I had the good fortune to be in attendance this weekend at the annual meeting of the Institute on Religious Life held at Mundelein Seminary in Illinois. The recipient of this year’s Pro Fidelitate et Virtute Award was Benedictine monk Fr. Cassian Folsom, osb. Fr. Cassian started his religious life at St. Meinrad Archabbey in Indiana, but in 1998 founded a new Benedictine community in Rome, moving in 2000 to the Monastery of San Benedetto in Norcia, the birthplace of Saint Benedict. The monastery follows a full observance of the Benedictine Rule and uses both the ordinary and extraordinary forms of the Roman Rite.
Fr. Cassian’s short remarks upon receiving the awarding were captivating in their clarity and wording, and a short excerpt from the talk is given below.
“The humble priest has a certain ars celebrandi, a certain way of carrying himself, a certain respect for the holy things, a fitting decorum in the presence of God. The arrogant priest has a different ars celebrandi, and the faithful can tell the difference immediately. The humble celebrant is transparent, so that the Lord can shine through. The priest knows that the liturgy is not primarily his work, but the work of the Holy Trinity, and his job is to be a good instrument and to get out of the way as much as possible so that the Lord is free to accomplish his work of grace within the hearts of those present.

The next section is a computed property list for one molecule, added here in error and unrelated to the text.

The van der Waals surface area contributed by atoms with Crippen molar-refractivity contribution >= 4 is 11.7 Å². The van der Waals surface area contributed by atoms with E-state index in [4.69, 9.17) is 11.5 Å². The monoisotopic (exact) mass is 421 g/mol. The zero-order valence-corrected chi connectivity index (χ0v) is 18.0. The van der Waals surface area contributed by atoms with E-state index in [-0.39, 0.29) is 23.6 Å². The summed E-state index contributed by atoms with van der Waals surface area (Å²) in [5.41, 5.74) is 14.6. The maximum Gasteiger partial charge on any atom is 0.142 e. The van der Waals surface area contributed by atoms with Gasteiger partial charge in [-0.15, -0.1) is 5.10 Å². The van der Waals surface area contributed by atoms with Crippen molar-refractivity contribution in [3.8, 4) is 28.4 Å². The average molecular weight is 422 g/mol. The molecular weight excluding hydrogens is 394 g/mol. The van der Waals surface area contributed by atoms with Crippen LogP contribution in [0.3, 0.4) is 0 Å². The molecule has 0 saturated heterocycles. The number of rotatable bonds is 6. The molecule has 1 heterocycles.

How does the priest become humble? By a life of Christian asceticism, by allowing the Lord to break his stony heart, so that a heart of flesh can emerge. By allowing Christ–by means of physical and spiritual suffering–to empty him of all that is not godly. The Eastern Fathers call this process kenosis. Fr. Jean Corbon, author of the part of the new Catechism on the Liturgy, explains that kenosis pertains not just to men but to God. God the Father empties himself in creation and in the Incarnation of his Son. Christ empties himself in his death on the cross for our salvation. The Holy Spirit empties himself in distilling the Trinitarian life of Grace upon the Church.”
Look for more about this monastic community the monks’ website: osbnorcia.org.